CNPS Boss Appeals Sanctions against alleged Management shortfalls.





The Director General of the National Social Security Fund (CNPS), Noël Alain Olivier Mekulu Mvondo Akame, has challenged the sanctions imposed on him by the Supreme State Audit Office (CONSUPE).

In an order signed on May 7, 2024, the Minister Delegate at the Presidency, in charge of State Audit, Rose Mbah Acha Fomundam, meted out sanctions against the CNPS Director General. The management shortfalls ran from the period  2008 to 2016. The investigations by the audit lasted three years.

The report said the DG of CNPS received a cumulative fine of 611,578,192 French CFA francs .

The faults concerned among others benefit that were not deposited in the bank for retired workers covered by the Labor Code as well as those in the private sector. In all, some nineteen management errors were attributed to the head of the CNPS.


Following this order, Mekulu Mvondo has appealed to President Paul Biya. In his letter dated June 7, 2024, the CNPS Director General described the decision as “iniquitous and unjustified, as I have extensively demonstrated and documented.” He argued that the procedure leading to his sanction was “grossly aggressive, biased, and not objective.”


This order concludes a process initiated by an audit of CNPS accounts for the period 2008-2016, conducted by a special Consupé control and verification mission. Following the audit report produced on December 17, 2019, Mekulu Mvondo was brought before the Budgetary and Financial Discipline Council (CDBF) in August 2020. After about ten sessions examining the case, the CDBF issued the decision that inspired the May 7 order.


According to the document, 19 management failures were attributed to the CNPS Director General, including 16 failures with “unquantifiable financial damage” and three with “quantifiable financial damage.” The latter category involved: authorizing and receiving a year-end bonus of 3.5 million CFA francs “without legal basis”; approving and authorizing expenses of 514.5 million CFA francs for CNPS board members as supervision allowances “without equivalent service”; and discrepancies and shortfalls in interest repayments from CNPS treasury operations, resulting in financial damage estimated at 91.5 million CFA francs.


For the first category of management failures, Mekulu Mvondo argued they were mainly related to the functional organization of CNPS in place since 2009, an organization “entirely in compliance with the principles and rules of the Inter-African Conference on Social Security (CIPRES).” However, he claimed the issue arose because the CDBF challenged these principles and rules. “It is worth noting that the interpretative conflict regarding the rules applicable to CNPS, brought to your high arbitration at the time, led to your signing of decree No. 354/2018 organizing CNPS, which settled the matter in our favor,” he reminded the President in his letter.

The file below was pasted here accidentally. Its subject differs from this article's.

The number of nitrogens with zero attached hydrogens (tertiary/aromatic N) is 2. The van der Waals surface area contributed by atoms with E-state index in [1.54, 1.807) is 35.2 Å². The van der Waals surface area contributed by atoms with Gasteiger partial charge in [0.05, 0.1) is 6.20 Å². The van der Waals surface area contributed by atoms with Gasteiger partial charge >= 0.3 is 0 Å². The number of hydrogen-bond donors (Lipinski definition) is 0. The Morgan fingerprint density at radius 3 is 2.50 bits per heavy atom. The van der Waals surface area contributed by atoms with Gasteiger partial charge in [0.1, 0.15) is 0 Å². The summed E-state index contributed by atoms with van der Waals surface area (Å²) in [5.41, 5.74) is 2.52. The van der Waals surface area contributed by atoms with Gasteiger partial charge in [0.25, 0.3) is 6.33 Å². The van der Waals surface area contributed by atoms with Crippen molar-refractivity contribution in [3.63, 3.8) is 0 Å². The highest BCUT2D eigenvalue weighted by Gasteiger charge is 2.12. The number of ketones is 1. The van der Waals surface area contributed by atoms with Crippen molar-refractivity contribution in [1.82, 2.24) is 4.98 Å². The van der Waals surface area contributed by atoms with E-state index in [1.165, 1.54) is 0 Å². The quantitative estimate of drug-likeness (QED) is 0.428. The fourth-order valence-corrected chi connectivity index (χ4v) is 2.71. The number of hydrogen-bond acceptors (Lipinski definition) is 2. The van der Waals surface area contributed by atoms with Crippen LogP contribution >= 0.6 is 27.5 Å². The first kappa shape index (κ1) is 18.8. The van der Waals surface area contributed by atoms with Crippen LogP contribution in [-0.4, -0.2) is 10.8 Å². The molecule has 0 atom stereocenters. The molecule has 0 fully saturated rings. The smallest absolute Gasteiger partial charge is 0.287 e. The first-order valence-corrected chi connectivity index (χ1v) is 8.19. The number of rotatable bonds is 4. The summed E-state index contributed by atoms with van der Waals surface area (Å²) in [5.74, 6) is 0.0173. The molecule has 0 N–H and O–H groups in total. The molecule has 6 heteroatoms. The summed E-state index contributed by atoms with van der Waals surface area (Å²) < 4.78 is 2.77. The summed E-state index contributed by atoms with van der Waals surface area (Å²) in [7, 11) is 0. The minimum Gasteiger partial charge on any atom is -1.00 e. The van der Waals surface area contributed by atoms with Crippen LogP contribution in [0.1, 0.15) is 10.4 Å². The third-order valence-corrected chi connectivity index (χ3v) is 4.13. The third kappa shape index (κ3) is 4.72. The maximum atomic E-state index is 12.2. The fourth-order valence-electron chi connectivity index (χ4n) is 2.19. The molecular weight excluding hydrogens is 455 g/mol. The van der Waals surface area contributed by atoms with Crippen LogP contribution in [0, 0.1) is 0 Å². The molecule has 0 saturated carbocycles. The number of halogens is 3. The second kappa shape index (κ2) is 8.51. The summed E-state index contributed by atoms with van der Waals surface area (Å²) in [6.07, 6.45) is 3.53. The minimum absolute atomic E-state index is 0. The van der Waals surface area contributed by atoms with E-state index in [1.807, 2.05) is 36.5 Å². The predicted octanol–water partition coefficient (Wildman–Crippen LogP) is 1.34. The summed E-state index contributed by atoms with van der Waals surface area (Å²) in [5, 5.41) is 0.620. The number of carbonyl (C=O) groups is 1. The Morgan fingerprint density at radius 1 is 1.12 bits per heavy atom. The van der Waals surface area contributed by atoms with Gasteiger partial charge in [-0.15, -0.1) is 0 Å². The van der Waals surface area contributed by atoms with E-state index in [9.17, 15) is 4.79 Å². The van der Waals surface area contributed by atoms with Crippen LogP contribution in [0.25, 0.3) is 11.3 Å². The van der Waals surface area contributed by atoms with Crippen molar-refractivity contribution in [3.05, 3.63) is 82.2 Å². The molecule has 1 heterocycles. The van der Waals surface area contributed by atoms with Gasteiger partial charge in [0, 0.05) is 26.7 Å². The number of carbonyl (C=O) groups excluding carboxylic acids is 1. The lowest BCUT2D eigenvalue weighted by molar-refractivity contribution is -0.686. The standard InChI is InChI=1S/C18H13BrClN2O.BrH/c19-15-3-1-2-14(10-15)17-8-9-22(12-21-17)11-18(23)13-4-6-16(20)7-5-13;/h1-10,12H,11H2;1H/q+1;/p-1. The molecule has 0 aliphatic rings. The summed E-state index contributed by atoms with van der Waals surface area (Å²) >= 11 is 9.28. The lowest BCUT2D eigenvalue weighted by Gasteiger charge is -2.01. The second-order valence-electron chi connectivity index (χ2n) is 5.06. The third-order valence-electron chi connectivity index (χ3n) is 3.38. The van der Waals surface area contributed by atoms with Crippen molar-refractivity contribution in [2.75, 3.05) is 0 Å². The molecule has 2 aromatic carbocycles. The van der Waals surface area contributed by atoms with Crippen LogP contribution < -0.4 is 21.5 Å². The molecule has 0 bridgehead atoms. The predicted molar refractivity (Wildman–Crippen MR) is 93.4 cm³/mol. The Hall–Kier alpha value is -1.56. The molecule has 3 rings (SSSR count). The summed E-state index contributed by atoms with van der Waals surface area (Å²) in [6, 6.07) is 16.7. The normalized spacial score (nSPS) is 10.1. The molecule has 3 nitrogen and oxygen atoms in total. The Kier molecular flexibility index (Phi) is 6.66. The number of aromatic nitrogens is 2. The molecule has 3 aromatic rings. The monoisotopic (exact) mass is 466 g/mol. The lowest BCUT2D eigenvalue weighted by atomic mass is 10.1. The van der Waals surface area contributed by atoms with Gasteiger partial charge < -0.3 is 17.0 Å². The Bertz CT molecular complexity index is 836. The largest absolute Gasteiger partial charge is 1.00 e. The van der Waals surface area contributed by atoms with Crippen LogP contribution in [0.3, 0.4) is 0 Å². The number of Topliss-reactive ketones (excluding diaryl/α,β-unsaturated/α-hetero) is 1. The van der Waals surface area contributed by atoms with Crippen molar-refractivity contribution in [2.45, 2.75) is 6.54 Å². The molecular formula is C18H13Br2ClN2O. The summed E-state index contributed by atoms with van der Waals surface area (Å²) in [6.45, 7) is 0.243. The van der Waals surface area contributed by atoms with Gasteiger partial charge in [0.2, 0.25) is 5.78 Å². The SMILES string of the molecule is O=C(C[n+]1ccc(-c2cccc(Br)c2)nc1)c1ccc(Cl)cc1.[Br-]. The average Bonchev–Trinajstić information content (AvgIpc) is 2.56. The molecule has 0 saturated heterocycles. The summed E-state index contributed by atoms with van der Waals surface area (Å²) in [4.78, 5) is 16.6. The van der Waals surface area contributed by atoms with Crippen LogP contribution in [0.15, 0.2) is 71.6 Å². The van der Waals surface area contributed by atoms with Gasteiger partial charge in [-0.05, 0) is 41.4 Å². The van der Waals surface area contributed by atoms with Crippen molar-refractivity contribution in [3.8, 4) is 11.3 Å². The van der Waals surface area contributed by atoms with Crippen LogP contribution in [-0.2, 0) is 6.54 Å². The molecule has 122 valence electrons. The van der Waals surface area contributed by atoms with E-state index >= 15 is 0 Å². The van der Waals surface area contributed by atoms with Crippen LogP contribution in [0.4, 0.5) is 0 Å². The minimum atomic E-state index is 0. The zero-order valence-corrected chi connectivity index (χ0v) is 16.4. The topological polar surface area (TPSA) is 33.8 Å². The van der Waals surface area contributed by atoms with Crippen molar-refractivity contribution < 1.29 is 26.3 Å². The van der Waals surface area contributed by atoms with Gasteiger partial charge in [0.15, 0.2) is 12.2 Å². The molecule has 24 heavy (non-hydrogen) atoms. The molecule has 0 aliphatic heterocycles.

Regarding the supervision allowances for board members, Mekulu Mvondo stated they were annually approved by the board, endorsed by the ministries of Finance, Labor, and Social Security, then distributed by the board chairman and executed jointly by his then-deputy and the accountant. He noted that neither the directly benefiting board members nor the board chairman, nor the officials who executed the resolutions, had been sanctioned or asked to reimburse, which had been the consistent jurisprudence of the Consupé until now.


Mekulu Mvondo also pointed out that the performance bonus “granted to me (as well as to my deputy and the accountant)” by the board in 2009 for exceptional results (29 billion CFA francs surplus) obtained in his first year was confirmed by current regulations, including decree No. 354/2018. He expressed surprise that neither his deputy nor the accountant faced the same sanction.


He further defended that the alleged unreturned interests by banks on term deposits were due to a “manifestly erroneous calculation, which Consupé services have refused to communicate for verification against our calculation method, validated by the banks, the dedicated software we use, and expert firms we consulted for cross-verification.”

For all these reasons, “I have naturally and promptly filed appropriate appeals with the Yaoundé Administrative Court for the total annulment of this decision,” Mekulu Mvondo wrote in his letter to the President.

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